Andrew Martin, Del. Masten Realty, LLC, Del. Kevin McKenzie, Fla. Melvin A. McQuaig, Fla. David Moreland, La. William Moskoff, Mo. Stacy D Naquin, La. Philip M Neal, La. John C. Oliver III, Pa. Philip J Peltier, La. QDMA Delaware State Chapter QDMA North Central Branch, N.C. Register Family Partnership, Fla. Rizers Pork & Produce, S.C. Francis Robichaux, La. Andrew C Rodrigue, La. S. Douglas Ber, D.D.S., La. John R. Shaskas, Pa. G. Brad Southwell, Fla. James T Truesdale, S.C. QDMA PatRON AFM Land Sales LLC, S.C. Douglas W. Aldridge, Va. Walt Aydlotte, N.J. Bee Rock Outdoor Adventures, Mo. Susan Benedict, Pa. Barry Bernhard, La. Dick Berry, Pa. Al Brothers, Texas Fred Bryant, Texas Carmichael Family Farms LLC, Ga. Matthew D. Carson, S.C. John D. Chalk III, N.C. Maxie Chaplin, S.C. Charles F. & Patricia A. Wright, Pa. Johnny Chilton, Texas Johnny T Clack, Ga. Felton P. Coley, N.C. Richard J. Comer Jr., Ala. Calvin P. Cox, N.C. Steven E. Craig, S.C. David Cross, N.C. Tommy Danos, Ga. R.G. Darby, S.C. Lance DeHart, La. Brian Dillistin, Va. Leon Dionne, Fla. Billy Eason, N.C. Ricky L Eason, N.C. Matthew Farrell, Illinois Jim Fenton, Fla. Charles Fiscella, N.Y. Dennis M. Grimm, Pa. Charlie Grizzle, Ala. Ron Haas, Del. Derek Hardman, Ga. Dwight Harper, Va. David Hewitt, Texas

Brad Walton, Illinois Jim Wappes, Texas Jerry T. Webb, Fla. Mike Welch, S.C. Thomas L. Whaley, Texas James Whitley, N.C. Josiah M. Williams III, S.C. Mark Williams, Ga. Bob Wills, Ala. Richard G. Wolfe, Ga. Wayne H. Wood, Ga. Wordsworth Investment Group, S.C. QDMA FRIEND Alabama Forest Owners Assoc. Lacey Allen, S.C. Harold Anderson, Wis. Louis Andre Jr., Ga. Dudley Bailey, N.Y. Lester Beck, Pa. Bryan Beebe, Mich. Ted Borowski Jr., Fla. Mike Brown, Del. Richard L. Cotton, N.C. Jay Davis, Texas Curtis Dennis, Md. David R. Duval, N.H. Ken Fair, Pa. Thomas J Folk, La. Dale Gaugler, Pa. Robert Goellner, N.J. Matthew Grensavitch, Wis. John Grover, Tenn. Kate Hackett, Del. Tom Hayes, Mich. Bernie Hebert, La. Scott F. Hiott, S.C. Edward & Abbie Holmes, Fla. Jeffrey R. Hyre, W.Va. Earl E. Jackson, S.C. Tony Kilkuskie, Pa. Keith Lee, La. Daniel Leonard, Md. Ryan Lescoe, Mich. Ken Lowden, Mass. Joseph Maggini, Mich. J. Eric Moss, S.C. Shane Niswonger, La. John Owens, Va. Duane T. Pataky, Pa. Connie Popov, Ga. David Price, Md. Kurt Rague, N.H. Steve Ray, Ga. Dave Richards, Texas Freddie M. Rowell, Miss. Amy Schwent, Mo. John Torbert, Illinois Gary Schoonover, Mo.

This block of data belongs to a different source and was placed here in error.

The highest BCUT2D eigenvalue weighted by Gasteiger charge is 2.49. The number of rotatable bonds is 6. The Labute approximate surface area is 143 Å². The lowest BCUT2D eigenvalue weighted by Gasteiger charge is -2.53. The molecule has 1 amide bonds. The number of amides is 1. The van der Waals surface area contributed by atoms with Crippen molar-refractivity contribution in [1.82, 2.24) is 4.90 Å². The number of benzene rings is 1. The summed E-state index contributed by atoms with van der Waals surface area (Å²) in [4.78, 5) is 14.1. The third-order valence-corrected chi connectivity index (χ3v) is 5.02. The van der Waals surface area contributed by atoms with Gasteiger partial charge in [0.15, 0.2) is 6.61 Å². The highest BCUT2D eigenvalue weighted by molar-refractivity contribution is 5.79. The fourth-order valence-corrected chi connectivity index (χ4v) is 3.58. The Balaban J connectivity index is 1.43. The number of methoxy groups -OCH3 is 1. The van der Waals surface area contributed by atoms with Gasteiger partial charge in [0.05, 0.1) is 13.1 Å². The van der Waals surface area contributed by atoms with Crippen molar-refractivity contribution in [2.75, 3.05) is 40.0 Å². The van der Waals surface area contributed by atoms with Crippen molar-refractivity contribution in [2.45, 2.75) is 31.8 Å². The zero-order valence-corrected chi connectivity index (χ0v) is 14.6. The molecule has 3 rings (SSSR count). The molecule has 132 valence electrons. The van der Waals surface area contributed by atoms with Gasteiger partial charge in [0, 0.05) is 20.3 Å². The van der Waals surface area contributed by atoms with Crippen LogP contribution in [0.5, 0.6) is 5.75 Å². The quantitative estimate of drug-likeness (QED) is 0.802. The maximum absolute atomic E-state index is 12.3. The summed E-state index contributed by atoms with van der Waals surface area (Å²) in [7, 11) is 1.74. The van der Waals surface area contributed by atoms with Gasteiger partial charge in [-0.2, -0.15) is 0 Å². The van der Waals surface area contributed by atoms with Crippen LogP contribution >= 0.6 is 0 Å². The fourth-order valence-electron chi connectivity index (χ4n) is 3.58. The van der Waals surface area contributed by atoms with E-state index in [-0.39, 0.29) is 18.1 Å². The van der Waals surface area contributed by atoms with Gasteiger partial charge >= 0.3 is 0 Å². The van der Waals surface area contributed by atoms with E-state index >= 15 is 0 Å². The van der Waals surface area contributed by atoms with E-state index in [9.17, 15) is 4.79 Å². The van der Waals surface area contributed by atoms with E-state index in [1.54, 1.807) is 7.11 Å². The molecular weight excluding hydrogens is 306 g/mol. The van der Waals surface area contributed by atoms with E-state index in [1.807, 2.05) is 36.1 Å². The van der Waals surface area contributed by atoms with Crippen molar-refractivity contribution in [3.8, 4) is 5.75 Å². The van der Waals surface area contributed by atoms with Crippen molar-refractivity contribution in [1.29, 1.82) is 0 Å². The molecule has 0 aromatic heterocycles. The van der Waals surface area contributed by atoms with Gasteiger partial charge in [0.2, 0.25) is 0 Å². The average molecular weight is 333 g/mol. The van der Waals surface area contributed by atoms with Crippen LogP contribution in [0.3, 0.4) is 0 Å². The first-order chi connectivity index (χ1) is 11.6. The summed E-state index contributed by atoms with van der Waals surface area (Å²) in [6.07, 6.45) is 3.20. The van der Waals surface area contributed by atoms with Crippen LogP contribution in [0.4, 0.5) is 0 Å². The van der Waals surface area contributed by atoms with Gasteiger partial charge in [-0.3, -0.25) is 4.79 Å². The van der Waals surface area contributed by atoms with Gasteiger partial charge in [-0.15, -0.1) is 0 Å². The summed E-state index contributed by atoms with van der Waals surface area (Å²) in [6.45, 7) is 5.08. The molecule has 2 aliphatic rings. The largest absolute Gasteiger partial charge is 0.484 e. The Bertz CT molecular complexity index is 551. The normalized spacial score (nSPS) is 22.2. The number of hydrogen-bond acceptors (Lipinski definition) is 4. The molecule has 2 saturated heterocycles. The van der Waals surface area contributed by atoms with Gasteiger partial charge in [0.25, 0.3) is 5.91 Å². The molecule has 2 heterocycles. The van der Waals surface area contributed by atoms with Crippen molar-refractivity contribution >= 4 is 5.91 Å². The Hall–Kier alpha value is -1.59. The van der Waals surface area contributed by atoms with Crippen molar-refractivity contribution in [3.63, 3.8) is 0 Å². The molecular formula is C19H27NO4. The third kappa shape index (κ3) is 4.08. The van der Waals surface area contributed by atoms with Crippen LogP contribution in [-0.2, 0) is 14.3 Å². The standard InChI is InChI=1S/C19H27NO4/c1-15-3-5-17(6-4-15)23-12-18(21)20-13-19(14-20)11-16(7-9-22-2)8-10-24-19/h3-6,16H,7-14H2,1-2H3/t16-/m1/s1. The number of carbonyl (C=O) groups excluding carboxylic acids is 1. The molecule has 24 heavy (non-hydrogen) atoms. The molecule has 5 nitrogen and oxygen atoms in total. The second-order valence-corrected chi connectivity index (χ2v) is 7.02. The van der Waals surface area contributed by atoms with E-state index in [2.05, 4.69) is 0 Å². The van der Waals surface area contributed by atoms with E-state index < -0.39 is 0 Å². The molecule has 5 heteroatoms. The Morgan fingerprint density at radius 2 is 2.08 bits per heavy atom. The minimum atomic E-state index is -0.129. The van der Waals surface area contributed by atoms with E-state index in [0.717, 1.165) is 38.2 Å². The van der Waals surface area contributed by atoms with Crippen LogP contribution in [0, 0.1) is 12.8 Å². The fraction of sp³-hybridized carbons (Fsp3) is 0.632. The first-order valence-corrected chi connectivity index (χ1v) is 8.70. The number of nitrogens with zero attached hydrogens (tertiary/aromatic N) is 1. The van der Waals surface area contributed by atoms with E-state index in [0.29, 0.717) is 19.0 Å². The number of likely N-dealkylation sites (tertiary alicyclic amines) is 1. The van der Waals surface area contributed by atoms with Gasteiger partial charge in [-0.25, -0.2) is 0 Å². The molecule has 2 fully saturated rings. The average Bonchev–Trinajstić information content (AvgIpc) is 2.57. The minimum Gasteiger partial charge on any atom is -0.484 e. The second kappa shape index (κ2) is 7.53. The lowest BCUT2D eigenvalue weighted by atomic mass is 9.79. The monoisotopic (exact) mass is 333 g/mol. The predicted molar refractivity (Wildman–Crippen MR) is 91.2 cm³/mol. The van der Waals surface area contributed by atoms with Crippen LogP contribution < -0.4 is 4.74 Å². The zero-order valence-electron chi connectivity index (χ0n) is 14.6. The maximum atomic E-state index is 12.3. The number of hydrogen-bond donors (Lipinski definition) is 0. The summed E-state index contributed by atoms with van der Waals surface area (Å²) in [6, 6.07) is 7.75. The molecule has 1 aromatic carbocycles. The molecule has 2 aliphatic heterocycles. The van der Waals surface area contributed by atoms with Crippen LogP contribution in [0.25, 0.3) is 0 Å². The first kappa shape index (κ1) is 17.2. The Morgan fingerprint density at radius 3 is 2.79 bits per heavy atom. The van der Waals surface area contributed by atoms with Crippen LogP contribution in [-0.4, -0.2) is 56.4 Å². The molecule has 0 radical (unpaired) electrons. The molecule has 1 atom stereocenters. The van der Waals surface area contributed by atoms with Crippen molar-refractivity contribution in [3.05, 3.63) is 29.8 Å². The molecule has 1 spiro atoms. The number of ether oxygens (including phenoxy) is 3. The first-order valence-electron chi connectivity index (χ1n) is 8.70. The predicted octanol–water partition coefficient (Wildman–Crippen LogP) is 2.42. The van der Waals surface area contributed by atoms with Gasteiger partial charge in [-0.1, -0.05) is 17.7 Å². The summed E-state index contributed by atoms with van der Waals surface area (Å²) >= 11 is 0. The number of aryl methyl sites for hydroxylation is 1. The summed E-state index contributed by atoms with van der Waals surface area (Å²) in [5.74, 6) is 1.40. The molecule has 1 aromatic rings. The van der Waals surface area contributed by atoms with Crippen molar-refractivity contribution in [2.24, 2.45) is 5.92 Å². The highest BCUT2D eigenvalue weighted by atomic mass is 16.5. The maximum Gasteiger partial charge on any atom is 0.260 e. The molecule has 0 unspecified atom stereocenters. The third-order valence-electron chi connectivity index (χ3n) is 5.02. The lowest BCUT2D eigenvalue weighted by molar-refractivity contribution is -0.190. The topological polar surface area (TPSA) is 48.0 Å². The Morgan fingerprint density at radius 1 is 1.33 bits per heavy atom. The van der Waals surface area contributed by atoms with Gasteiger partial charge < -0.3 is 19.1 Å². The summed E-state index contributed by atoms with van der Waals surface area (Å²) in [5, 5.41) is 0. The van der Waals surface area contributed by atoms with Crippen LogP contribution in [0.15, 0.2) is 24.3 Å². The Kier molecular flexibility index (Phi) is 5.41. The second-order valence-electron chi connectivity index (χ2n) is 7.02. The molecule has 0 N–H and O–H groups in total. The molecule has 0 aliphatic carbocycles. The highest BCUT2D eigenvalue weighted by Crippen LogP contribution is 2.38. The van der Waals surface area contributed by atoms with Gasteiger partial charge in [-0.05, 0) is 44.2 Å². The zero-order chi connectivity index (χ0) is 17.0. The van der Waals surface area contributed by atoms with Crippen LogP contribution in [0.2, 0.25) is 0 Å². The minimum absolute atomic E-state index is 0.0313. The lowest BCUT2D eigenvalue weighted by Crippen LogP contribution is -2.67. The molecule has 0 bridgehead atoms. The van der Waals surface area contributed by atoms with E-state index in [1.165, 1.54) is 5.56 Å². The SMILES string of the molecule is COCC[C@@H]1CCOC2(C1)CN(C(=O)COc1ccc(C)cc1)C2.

M. Gordon Vines Jr., Fla. Richard L. Wilgus, La. Wesley Williamson, Ga. Gene Witter, Texas Nicholas Ziegler, Colo. Gunther K. Unflat, Pa. NEw LIfE MEmbERS, 2012 Gene Adams, S.C. Buddy Alsbrook AL Dave J Barrios, III, La. Wim Bauer, S.C. Darren Boudreaux, La. Tim Bradburne, Illinois Rob Brown, S.C. Alan Bruno, Ontario Mac Bullock, Jr., La. Tad Cannon, S.C. William Connor Case, Mich. Robert Dann, Sr., Fla. Gordy Darby, S.C. Cary Dietzmann, Texas Robert Edgell, Del. Michael Edwards, N.Y. John Elliott, Minn. Brian Fiskum, Minn. John Floyd, S.C. David Fort, S.C. Peter Fox, Fla. Stephen P. French, Ky. Nicole Garris, S.C. Jon Glover, Fla. Terry Greenwaldt, Minn. Daryl Griner, S.C. Leon Hank, Mich. Derek Herring, S.C. Chad Kelley, La. Bryant Kroutch, Kan. Andrew Martin, Del. Bob Mazgaj, Ga. Jay McAninch, Va. Kevin Miller, Ind. William Montgomery, S.C. Scott E. Muehlhauser, Mo. Katherine Mull, Kan. Stephen Mullins, Ga. Jeffery Mundy, Texas Walter Oates, S.C. Benjamin Otte, Ind. Chris Patton, La. Tyger Ranch, S.C. Gary H Sayre, Jr., S.C. William C. Shockey, La. Jason Spaeth, Minn. John Stroud, S.C. Jay Tarble, Illinois Christopher Clark Tennyson, Ark. Morgan Vosburg, II, La. Mark Zimmerli, S.C.

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How

to

Donate

to

QDMA

HONORING OUR MENTORS


By Joe Hamilton
Al Brothers delivered the keynote address in Charleston, S.C., in 1982 at the 5th annual meeting of the Southeast Deer Study Group. He was chosen for this task based on his experiences in his home state of Texas with transitioning from traditional deer management to what he and his co-author Murphy E. Ray, Jr. labeled Quality Deer Management (QDM) in their 1975 book Producing Quality Whitetails. In his keynote address, Al asked the audience, Isnt it time we began practicing total deer herd management by giving the male segment of the population the degree of protection long afforded the antlerless segment? According to Al, this novel approach toward whitetail management would increase the buck age structure, create a more even adult sex ratio, and bring about a more balanced deer herd in relation to the habitat. These profound words and Als continual enthusiasm and guidance helped several years later with the founding of what has become known as the Quality Deer Management Association. QDMA honored Al Brothers at a tribute dinner in San Antonio, Texas, in September, 2013. Nearly 130 people gathered to honor Al for his lifetime of dedica-